The iPhone 5s may have a fancy new dual-LED flash, but it ultimately doesn’t make that much difference. Low-light pictures continue to be the bane of the phone photographer’s existence, and every blurry, noisy and/or blown-out shot from a dimly lit bar is a painful reminder. This new case from Brick and Pixel called the Lightstrap might just change that.
Lightstrap is, essentially, a flash-boosting case for the iPhone 5 and 5s. Not only is Lightstrap 10 times brighter than the flash on the iPhone 5s, it is a nicely diffused array of LED lights. Essentially, it acts as a ring flash — a staple of fashion photography — for your phone. The genius part is that you don’t have to do anything extra to trigger it; Lightstrap senses when your phone’s flash lights up and instantly follows suit. That means you can use it with any photo app, as long as it can use the flash.
It has its own, built-in 1000mAh battery, so it doesn’t steal any juice from your phone, either. It promises 500+ flashes or 30 minutes of video lighting and months of standby time on a single charge. Oh, and the video light is roughly 30 times brighter than the iPhone’s.
Because its light comes from LEDs, that makes it extremely customisable too. You can choose from six different colour temperatures and seven levels of brightness to best match the ambient lighting. No, it can’t automatically match colour like the iPhone 5s’s True Tone flash, but frankly, the 5s doesn’t do a very good job with that anyway. There are two buttons on the Lightstrap, which allow you to cycle through the colour temp and brightness settings, and we found it very intuitive to use.
For all that, it’s a relatively sleek case. At 16mm it will make your phone just over 13mm thick and it will add 70g to it. It’s nicely tapered at the edges though, so it doesn’t feel very bulky. It’s about the same thickness as a high-protection case, ultimately, and it’s probably something you’d just leave on all the time.
So, obviously, the company is making some pretty bold claims, but Brick and Pixel sent us an early prototype of the Lightstrap and we were extremely impressed with the results. Because there’s just so much more light to brighten up the scenes, the iPhone switches to a higher shutter speed and a lower ISO. That means much less blur and much less noise. The light is more evenly spread too, which helped reduce places that were blown out next to places that were lost in shadow. The improvement in skin tone is probably the most dramatic difference, as you can see above.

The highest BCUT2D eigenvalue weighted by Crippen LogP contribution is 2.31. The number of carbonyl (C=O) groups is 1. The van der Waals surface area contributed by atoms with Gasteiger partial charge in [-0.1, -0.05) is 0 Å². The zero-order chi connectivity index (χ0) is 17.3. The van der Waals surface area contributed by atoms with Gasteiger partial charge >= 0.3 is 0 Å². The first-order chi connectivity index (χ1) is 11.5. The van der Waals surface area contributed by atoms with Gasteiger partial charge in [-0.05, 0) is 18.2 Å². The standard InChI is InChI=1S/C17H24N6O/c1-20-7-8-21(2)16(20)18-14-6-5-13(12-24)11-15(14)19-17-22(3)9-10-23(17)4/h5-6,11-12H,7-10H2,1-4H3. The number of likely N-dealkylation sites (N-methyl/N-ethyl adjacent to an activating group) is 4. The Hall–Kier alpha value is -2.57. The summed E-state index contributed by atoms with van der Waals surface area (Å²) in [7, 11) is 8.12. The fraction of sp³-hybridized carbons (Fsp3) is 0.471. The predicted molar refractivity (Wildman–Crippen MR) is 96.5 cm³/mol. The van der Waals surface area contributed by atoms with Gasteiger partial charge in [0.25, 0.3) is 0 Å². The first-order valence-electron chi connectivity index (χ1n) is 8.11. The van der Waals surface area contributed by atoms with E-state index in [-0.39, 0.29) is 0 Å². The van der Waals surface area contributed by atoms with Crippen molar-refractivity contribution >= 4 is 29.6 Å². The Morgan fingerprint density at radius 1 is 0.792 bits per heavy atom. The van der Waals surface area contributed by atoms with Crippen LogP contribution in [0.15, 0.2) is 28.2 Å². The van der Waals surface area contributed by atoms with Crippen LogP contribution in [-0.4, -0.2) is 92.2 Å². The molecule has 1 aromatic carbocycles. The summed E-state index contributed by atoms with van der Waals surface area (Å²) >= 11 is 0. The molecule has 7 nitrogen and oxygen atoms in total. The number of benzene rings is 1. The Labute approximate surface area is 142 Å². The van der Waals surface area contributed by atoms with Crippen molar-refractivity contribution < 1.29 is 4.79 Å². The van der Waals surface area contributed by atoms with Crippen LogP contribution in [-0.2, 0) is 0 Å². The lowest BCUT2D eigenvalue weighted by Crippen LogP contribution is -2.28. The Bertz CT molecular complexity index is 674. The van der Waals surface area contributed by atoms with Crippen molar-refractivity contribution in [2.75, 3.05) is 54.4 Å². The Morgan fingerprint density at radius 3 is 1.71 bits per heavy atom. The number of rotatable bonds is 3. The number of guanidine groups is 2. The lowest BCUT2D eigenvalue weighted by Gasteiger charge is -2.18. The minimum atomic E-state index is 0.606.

We also found that the auto-sensing of the flash worked every time, which is mission-critical. The case was comfortable to hold, and it didn’t feel overly bulky in the pocket (though it’s certainly fatter than the very slim iPhone 5/5s). I did find myself accidentally blocking part of the LED array with my fingertips at first, but that’s just because I’m used to taking pictures with my fingers wrapped around the phone a little. You’ll quickly adjust the way you hold it and won’t even think about it after a few days.
The one quibble is that occasionally the photos turned out a bit darker than we expected. Brick and Pixel is aware of the issue, though, and says they already corrected most of it with a firmware update. Clawson also told us, “…because Lightstrap produces so much more light than the iPhone flash, it is much more important to use a finger press or focus/exposure lock to tell the camera what the focus of the scene is. That way the camera will meter for your subject as opposed to metering for the overall scene or background. This will produce the best outcomes most of the time.”
The other major caveat is that Lightstrap is a Kickstarter project that just launched today, so it comes with our usual caveats and grain-of-salt prescriptions. It’s a lot easier to make a prototype than it is to bring that prototype to production. That said, after speaking at length with Cassidy Clawson, Brick and Pixel’s co-founder, we feel very confident in their ability to deliver. The company (a father/son team, which awww…) has a solid history of producing medical and biotech devices, and the manufacturing plan is well laid out. Obviously, Kickstarter is always a gamble, but this seems like a pretty good one.
Starting today, an $US87 pledge will get you a Lightstrap. That’s just for the first 450 though. After that it will be bumped up to $US97. Assuming it reaches its funding goal the first Lightstraps should ship in April 2014. For now, it’s just for the iPhone 5 and 5s, but depending on how things go we could see the case adapted to other phones in the future. So, who’s in? [Lightstrap and Kickstarter]